Characterization of interfacial phenomena occurring during exposure of a thin copper film to an aqueous suspension of an acidic polysaccharide
Geesey, Gill G.
Griffiths, Peter R.
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A Fourier transform infrared spectrometer equipped with a cylindrical internal reflection element was used to sample the solidâ€”liquid interface of a metallic copper film submerged in an aqueous acidic polysaccharide solution. The presence of a polysaccharide absorption band at 1050 cmâˆ’1 in a water-subtracted spectrum supported previous spectroscopic data indicating polymer accumulation at the surface of the film. Firm binding of the polysaccharide to the surface after a 17-day exposure period was demonstrated by the retention of the 1050-cmâˆ’1 absorption band in spectra obtained after gentle rinsing of the film surface with polymer-free water. The sampling technique also provided evidence which suggests that acidic polysaccharides, including the firmly bound exopolymers produced by adherent cells of a freshwater sediment bacterium, promoted deterioration of the copper film. Internal reflection Fourier transform infrared spectroscopy appeared to be a useful, nondestructive method to study the sorption of biomolecules to a solid metal surface submerged in an aqueous medium.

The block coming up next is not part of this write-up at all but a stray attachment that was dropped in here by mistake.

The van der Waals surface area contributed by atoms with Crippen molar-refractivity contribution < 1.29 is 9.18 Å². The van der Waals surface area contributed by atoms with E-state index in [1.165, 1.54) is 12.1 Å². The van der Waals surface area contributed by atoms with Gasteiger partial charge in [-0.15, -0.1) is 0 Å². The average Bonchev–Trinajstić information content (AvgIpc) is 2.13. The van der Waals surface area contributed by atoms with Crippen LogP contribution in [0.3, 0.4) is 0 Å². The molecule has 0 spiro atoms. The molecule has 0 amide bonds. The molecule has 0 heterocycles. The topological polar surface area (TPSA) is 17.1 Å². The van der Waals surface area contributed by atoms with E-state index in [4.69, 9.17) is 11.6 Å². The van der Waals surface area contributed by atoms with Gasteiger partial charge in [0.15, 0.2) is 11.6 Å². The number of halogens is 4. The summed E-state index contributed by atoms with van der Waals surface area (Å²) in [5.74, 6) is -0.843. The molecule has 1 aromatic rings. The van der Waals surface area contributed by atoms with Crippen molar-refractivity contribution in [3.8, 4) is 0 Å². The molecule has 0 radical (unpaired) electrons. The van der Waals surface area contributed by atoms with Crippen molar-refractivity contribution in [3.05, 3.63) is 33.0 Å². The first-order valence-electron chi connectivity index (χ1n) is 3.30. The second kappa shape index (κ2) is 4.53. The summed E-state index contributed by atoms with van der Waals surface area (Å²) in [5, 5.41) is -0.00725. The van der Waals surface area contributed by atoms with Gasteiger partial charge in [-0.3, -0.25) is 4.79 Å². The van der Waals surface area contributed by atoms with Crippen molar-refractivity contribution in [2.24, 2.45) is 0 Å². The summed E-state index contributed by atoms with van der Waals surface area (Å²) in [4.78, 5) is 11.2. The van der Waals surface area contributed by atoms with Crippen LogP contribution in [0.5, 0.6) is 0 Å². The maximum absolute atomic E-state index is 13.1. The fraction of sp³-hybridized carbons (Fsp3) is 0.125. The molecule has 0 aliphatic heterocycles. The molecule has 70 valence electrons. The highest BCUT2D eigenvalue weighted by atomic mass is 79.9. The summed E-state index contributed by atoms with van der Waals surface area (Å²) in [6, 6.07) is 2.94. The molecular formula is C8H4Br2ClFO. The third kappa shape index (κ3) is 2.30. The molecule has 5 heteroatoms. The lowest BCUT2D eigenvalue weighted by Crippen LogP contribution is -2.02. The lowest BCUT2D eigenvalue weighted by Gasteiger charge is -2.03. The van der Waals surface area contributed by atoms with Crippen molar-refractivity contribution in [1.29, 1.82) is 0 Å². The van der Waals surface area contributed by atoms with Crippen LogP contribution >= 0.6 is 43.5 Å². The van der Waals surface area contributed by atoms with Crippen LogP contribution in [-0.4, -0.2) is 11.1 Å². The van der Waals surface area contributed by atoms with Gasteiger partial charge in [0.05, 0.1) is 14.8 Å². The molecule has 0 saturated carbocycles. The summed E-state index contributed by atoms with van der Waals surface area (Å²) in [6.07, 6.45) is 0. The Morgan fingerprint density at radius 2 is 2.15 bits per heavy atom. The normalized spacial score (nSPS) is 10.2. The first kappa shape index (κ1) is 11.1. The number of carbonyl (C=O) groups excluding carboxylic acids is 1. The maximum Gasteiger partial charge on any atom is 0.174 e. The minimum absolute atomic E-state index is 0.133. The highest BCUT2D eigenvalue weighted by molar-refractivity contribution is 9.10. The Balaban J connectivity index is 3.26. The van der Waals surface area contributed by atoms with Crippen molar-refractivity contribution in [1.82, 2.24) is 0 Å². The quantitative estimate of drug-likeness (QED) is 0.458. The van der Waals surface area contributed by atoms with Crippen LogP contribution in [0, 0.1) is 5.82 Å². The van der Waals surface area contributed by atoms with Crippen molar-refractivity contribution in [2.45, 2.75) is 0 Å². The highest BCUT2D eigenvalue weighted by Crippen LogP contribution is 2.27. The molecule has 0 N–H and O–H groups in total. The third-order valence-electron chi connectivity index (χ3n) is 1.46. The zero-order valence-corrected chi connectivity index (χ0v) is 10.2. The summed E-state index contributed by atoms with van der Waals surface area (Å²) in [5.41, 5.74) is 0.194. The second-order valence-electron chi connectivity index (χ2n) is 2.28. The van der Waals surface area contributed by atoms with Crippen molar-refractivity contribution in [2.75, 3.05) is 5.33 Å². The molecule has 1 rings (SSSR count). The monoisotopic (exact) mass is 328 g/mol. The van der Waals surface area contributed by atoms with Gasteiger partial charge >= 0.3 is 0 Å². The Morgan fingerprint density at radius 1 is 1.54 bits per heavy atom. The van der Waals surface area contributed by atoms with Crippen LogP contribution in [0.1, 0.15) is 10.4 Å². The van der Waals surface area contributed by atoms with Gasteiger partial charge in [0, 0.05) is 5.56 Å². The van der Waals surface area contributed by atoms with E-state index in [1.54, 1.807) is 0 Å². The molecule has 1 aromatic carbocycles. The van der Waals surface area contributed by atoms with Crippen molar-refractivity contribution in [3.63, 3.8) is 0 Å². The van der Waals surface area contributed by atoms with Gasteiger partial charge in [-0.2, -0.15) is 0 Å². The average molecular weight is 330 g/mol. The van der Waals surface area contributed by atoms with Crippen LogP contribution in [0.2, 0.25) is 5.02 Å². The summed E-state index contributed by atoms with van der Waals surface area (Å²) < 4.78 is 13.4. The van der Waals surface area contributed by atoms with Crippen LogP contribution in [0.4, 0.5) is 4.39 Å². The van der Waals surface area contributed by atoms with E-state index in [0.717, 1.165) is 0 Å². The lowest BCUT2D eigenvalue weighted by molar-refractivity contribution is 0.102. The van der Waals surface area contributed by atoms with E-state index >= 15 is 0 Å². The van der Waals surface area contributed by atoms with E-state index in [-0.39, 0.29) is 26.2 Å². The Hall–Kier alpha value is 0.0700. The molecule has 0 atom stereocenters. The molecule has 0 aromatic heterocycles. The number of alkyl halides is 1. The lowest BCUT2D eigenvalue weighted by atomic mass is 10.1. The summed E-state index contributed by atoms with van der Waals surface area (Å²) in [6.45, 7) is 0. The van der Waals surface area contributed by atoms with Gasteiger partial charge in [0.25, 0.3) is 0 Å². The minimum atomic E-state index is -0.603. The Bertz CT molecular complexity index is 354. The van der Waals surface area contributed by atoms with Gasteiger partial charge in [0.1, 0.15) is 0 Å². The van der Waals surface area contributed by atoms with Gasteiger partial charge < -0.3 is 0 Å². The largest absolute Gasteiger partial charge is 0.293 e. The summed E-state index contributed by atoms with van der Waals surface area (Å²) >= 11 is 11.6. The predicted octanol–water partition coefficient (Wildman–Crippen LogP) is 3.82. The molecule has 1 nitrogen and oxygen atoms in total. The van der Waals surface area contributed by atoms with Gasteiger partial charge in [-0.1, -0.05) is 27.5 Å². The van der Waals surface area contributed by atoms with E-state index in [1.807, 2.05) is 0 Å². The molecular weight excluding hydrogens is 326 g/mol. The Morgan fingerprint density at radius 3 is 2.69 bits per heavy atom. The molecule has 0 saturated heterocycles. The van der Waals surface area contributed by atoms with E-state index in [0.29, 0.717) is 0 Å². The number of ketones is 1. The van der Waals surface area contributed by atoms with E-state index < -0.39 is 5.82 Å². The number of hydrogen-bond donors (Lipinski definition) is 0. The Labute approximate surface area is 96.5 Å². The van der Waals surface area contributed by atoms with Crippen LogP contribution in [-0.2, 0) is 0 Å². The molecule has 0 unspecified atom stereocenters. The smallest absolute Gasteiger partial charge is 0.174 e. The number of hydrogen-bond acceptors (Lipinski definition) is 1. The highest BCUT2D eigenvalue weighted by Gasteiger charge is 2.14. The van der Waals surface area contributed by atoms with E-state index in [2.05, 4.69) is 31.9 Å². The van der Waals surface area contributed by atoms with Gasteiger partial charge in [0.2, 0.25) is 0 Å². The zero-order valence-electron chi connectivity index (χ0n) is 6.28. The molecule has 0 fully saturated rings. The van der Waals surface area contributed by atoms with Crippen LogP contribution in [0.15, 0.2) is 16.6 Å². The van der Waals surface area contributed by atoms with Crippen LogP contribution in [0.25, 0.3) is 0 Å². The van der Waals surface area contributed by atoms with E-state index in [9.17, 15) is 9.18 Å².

Geesey GG, Iwaoka T, Griffith PR, "Characterization of interfacial phenomena occurring during exposure of a thin copper film to an aqueous suspension of an acidic polysaccharide," Journal of Colloid and Interface Science 1987 120(2):370-376